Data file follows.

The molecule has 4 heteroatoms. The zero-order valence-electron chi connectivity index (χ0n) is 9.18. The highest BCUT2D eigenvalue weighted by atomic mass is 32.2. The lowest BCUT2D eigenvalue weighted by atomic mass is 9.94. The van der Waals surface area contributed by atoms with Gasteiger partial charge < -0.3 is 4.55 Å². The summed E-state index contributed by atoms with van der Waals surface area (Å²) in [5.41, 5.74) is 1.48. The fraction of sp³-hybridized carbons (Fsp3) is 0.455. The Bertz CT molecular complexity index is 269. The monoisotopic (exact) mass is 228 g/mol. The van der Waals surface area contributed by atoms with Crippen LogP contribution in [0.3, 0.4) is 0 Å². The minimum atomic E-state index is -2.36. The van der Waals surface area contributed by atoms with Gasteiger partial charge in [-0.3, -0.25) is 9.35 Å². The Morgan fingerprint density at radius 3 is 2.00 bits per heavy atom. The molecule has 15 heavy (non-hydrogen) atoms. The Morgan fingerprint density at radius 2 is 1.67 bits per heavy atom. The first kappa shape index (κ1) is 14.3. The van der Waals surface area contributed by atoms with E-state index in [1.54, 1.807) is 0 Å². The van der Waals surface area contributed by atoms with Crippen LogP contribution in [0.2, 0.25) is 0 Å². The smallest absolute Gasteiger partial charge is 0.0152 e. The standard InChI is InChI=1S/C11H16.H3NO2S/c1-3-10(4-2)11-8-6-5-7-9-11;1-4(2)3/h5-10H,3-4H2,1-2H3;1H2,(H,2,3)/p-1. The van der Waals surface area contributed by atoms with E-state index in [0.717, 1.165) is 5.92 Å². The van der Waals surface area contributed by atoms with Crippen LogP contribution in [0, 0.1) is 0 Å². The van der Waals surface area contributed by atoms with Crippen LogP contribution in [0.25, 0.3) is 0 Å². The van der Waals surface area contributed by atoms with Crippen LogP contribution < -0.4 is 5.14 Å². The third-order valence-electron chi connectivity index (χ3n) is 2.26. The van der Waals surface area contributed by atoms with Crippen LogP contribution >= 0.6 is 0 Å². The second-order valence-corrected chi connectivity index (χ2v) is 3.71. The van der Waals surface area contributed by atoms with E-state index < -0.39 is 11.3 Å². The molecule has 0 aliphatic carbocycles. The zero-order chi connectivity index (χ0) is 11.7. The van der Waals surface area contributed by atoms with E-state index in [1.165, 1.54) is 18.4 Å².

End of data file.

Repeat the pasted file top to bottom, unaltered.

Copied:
The molecule has 4 heteroatoms. The zero-order valence-electron chi connectivity index (χ0n) is 9.18. The highest BCUT2D eigenvalue weighted by atomic mass is 32.2. The lowest BCUT2D eigenvalue weighted by atomic mass is 9.94. The van der Waals surface area contributed by atoms with Gasteiger partial charge < -0.3 is 4.55 Å². The summed E-state index contributed by atoms with van der Waals surface area (Å²) in [5.41, 5.74) is 1.48. The fraction of sp³-hybridized carbons (Fsp3) is 0.455. The Bertz CT molecular complexity index is 269. The monoisotopic (exact) mass is 228 g/mol. The van der Waals surface area contributed by atoms with Crippen LogP contribution in [0.3, 0.4) is 0 Å². The minimum atomic E-state index is -2.36. The van der Waals surface area contributed by atoms with Gasteiger partial charge in [-0.3, -0.25) is 9.35 Å². The Morgan fingerprint density at radius 3 is 2.00 bits per heavy atom. The molecule has 15 heavy (non-hydrogen) atoms. The Morgan fingerprint density at radius 2 is 1.67 bits per heavy atom. The first kappa shape index (κ1) is 14.3. The van der Waals surface area contributed by atoms with E-state index in [1.54, 1.807) is 0 Å². The van der Waals surface area contributed by atoms with Crippen LogP contribution in [0.2, 0.25) is 0 Å². The smallest absolute Gasteiger partial charge is 0.0152 e. The standard InChI is InChI=1S/C11H16.H3NO2S/c1-3-10(4-2)11-8-6-5-7-9-11;1-4(2)3/h5-10H,3-4H2,1-2H3;1H2,(H,2,3)/p-1. The van der Waals surface area contributed by atoms with E-state index in [0.717, 1.165) is 5.92 Å². The van der Waals surface area contributed by atoms with Crippen LogP contribution in [0, 0.1) is 0 Å². The van der Waals surface area contributed by atoms with Crippen LogP contribution in [0.25, 0.3) is 0 Å². The van der Waals surface area contributed by atoms with Crippen LogP contribution < -0.4 is 5.14 Å². The third-order valence-electron chi connectivity index (χ3n) is 2.26. The van der Waals surface area contributed by atoms with Crippen LogP contribution >= 0.6 is 0 Å². The second-order valence-corrected chi connectivity index (χ2v) is 3.71. The van der Waals surface area contributed by atoms with E-state index < -0.39 is 11.3 Å². The molecule has 0 aliphatic carbocycles. The zero-order chi connectivity index (χ0) is 11.7. The van der Waals surface area contributed by atoms with E-state index in [1.165, 1.54) is 18.4 Å².